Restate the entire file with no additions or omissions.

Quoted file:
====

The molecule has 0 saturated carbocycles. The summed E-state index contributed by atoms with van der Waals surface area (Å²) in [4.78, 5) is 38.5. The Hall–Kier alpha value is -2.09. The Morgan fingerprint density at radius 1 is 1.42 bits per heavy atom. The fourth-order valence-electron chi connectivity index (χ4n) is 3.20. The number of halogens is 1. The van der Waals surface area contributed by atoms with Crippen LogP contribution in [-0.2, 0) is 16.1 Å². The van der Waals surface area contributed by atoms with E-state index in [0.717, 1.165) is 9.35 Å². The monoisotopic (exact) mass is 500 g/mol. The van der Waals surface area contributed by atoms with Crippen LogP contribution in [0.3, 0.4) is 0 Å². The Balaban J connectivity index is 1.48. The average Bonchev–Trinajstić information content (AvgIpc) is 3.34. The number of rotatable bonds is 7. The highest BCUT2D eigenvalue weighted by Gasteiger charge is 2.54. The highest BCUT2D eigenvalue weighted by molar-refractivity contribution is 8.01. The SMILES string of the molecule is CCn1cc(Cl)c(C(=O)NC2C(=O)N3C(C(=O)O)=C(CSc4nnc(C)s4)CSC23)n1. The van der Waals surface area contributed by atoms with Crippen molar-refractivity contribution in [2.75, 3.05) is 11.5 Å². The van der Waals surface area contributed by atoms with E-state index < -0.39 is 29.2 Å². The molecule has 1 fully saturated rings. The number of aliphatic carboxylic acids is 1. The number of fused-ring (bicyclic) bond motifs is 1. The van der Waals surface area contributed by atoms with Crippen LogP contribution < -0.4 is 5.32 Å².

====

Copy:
The molecule has 0 saturated carbocycles. The summed E-state index contributed by atoms with van der Waals surface area (Å²) in [4.78, 5) is 38.5. The Hall–Kier alpha value is -2.09. The Morgan fingerprint density at radius 1 is 1.42 bits per heavy atom. The fourth-order valence-electron chi connectivity index (χ4n) is 3.20. The number of halogens is 1. The van der Waals surface area contributed by atoms with Crippen LogP contribution in [-0.2, 0) is 16.1 Å². The van der Waals surface area contributed by atoms with E-state index in [0.717, 1.165) is 9.35 Å². The monoisotopic (exact) mass is 500 g/mol. The van der Waals surface area contributed by atoms with Crippen LogP contribution in [0.3, 0.4) is 0 Å². The Balaban J connectivity index is 1.48. The average Bonchev–Trinajstić information content (AvgIpc) is 3.34. The number of rotatable bonds is 7. The highest BCUT2D eigenvalue weighted by Gasteiger charge is 2.54. The highest BCUT2D eigenvalue weighted by molar-refractivity contribution is 8.01. The SMILES string of the molecule is CCn1cc(Cl)c(C(=O)NC2C(=O)N3C(C(=O)O)=C(CSc4nnc(C)s4)CSC23)n1. The van der Waals surface area contributed by atoms with Crippen molar-refractivity contribution in [2.75, 3.05) is 11.5 Å². The van der Waals surface area contributed by atoms with E-state index < -0.39 is 29.2 Å². The molecule has 1 fully saturated rings. The number of aliphatic carboxylic acids is 1. The number of fused-ring (bicyclic) bond motifs is 1. The van der Waals surface area contributed by atoms with Crippen LogP contribution < -0.4 is 5.32 Å².